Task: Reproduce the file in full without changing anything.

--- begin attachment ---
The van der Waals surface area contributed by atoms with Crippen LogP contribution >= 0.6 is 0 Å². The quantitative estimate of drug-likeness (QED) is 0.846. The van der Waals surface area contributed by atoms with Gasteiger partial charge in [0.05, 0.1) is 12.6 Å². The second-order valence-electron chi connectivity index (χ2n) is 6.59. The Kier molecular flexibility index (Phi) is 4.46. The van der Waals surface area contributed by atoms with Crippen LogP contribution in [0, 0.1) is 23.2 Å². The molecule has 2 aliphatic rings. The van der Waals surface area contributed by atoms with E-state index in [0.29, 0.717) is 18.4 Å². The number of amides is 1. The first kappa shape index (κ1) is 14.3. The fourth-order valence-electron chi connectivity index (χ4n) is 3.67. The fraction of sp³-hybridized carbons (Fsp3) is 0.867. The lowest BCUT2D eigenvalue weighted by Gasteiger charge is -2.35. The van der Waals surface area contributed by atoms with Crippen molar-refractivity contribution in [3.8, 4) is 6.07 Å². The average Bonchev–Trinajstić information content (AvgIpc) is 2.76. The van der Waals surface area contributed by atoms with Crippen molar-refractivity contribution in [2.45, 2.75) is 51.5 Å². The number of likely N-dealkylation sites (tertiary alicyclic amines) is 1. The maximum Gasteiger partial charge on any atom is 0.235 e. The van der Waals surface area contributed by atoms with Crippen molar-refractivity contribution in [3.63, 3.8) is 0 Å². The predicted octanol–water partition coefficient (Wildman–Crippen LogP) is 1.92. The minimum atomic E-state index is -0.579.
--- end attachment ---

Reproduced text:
The van der Waals surface area contributed by atoms with Crippen LogP contribution >= 0.6 is 0 Å². The quantitative estimate of drug-likeness (QED) is 0.846. The van der Waals surface area contributed by atoms with Gasteiger partial charge in [0.05, 0.1) is 12.6 Å². The second-order valence-electron chi connectivity index (χ2n) is 6.59. The Kier molecular flexibility index (Phi) is 4.46. The van der Waals surface area contributed by atoms with Crippen LogP contribution in [0, 0.1) is 23.2 Å². The molecule has 2 aliphatic rings. The van der Waals surface area contributed by atoms with E-state index in [0.29, 0.717) is 18.4 Å². The number of amides is 1. The first kappa shape index (κ1) is 14.3. The fourth-order valence-electron chi connectivity index (χ4n) is 3.67. The fraction of sp³-hybridized carbons (Fsp3) is 0.867. The lowest BCUT2D eigenvalue weighted by Gasteiger charge is -2.35. The van der Waals surface area contributed by atoms with Crippen molar-refractivity contribution in [3.8, 4) is 6.07 Å². The average Bonchev–Trinajstić information content (AvgIpc) is 2.76. The van der Waals surface area contributed by atoms with Crippen molar-refractivity contribution in [2.45, 2.75) is 51.5 Å². The number of likely N-dealkylation sites (tertiary alicyclic amines) is 1. The maximum Gasteiger partial charge on any atom is 0.235 e. The van der Waals surface area contributed by atoms with Crippen molar-refractivity contribution in [3.63, 3.8) is 0 Å². The predicted octanol–water partition coefficient (Wildman–Crippen LogP) is 1.92. The minimum atomic E-state index is -0.579.